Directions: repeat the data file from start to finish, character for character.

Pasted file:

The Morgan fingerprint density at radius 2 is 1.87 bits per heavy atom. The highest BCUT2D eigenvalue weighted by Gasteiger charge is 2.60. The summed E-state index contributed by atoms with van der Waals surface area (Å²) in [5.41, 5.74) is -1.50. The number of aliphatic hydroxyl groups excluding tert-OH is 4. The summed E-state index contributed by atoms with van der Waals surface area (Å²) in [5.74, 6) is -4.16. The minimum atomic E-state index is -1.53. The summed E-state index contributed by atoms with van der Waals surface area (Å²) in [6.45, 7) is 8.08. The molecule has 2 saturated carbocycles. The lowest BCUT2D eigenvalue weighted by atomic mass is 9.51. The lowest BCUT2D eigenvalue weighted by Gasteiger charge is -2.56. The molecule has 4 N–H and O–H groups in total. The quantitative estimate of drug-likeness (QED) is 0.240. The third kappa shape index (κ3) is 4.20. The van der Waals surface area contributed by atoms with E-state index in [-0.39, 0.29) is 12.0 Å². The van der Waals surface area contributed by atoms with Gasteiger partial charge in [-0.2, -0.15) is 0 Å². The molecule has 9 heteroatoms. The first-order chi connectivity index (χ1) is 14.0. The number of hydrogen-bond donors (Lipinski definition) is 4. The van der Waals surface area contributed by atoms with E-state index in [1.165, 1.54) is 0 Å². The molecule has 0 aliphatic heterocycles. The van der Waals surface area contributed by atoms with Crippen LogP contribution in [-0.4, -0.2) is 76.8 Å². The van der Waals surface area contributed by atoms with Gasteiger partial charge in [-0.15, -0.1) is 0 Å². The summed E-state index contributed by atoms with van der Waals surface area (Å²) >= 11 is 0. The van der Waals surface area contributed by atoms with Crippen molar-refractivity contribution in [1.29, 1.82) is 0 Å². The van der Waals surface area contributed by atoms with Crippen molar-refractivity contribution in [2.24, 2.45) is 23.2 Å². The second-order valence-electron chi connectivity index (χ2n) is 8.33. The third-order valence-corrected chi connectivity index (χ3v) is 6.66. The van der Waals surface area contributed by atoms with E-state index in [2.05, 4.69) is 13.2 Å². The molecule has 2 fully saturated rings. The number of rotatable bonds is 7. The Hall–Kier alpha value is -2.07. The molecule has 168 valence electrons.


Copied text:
The Morgan fingerprint density at radius 2 is 1.87 bits per heavy atom. The highest BCUT2D eigenvalue weighted by Gasteiger charge is 2.60. The summed E-state index contributed by atoms with van der Waals surface area (Å²) in [5.41, 5.74) is -1.50. The number of aliphatic hydroxyl groups excluding tert-OH is 4. The summed E-state index contributed by atoms with van der Waals surface area (Å²) in [5.74, 6) is -4.16. The minimum atomic E-state index is -1.53. The summed E-state index contributed by atoms with van der Waals surface area (Å²) in [6.45, 7) is 8.08. The molecule has 2 saturated carbocycles. The lowest BCUT2D eigenvalue weighted by atomic mass is 9.51. The lowest BCUT2D eigenvalue weighted by Gasteiger charge is -2.56. The molecule has 4 N–H and O–H groups in total. The quantitative estimate of drug-likeness (QED) is 0.240. The third kappa shape index (κ3) is 4.20. The van der Waals surface area contributed by atoms with E-state index in [-0.39, 0.29) is 12.0 Å². The van der Waals surface area contributed by atoms with Gasteiger partial charge in [-0.2, -0.15) is 0 Å². The molecule has 9 heteroatoms. The first-order chi connectivity index (χ1) is 14.0. The number of hydrogen-bond donors (Lipinski definition) is 4. The van der Waals surface area contributed by atoms with E-state index in [1.165, 1.54) is 0 Å². The molecule has 0 aliphatic heterocycles. The van der Waals surface area contributed by atoms with Crippen LogP contribution in [-0.4, -0.2) is 76.8 Å². The van der Waals surface area contributed by atoms with Gasteiger partial charge in [-0.15, -0.1) is 0 Å². The summed E-state index contributed by atoms with van der Waals surface area (Å²) >= 11 is 0. The van der Waals surface area contributed by atoms with Crippen molar-refractivity contribution in [1.29, 1.82) is 0 Å². The van der Waals surface area contributed by atoms with Crippen molar-refractivity contribution in [2.24, 2.45) is 23.2 Å². The second-order valence-electron chi connectivity index (χ2n) is 8.33. The third-order valence-corrected chi connectivity index (χ3v) is 6.66. The van der Waals surface area contributed by atoms with E-state index in [2.05, 4.69) is 13.2 Å². The molecule has 2 fully saturated rings. The number of rotatable bonds is 7. The Hall–Kier alpha value is -2.07. The molecule has 168 valence electrons.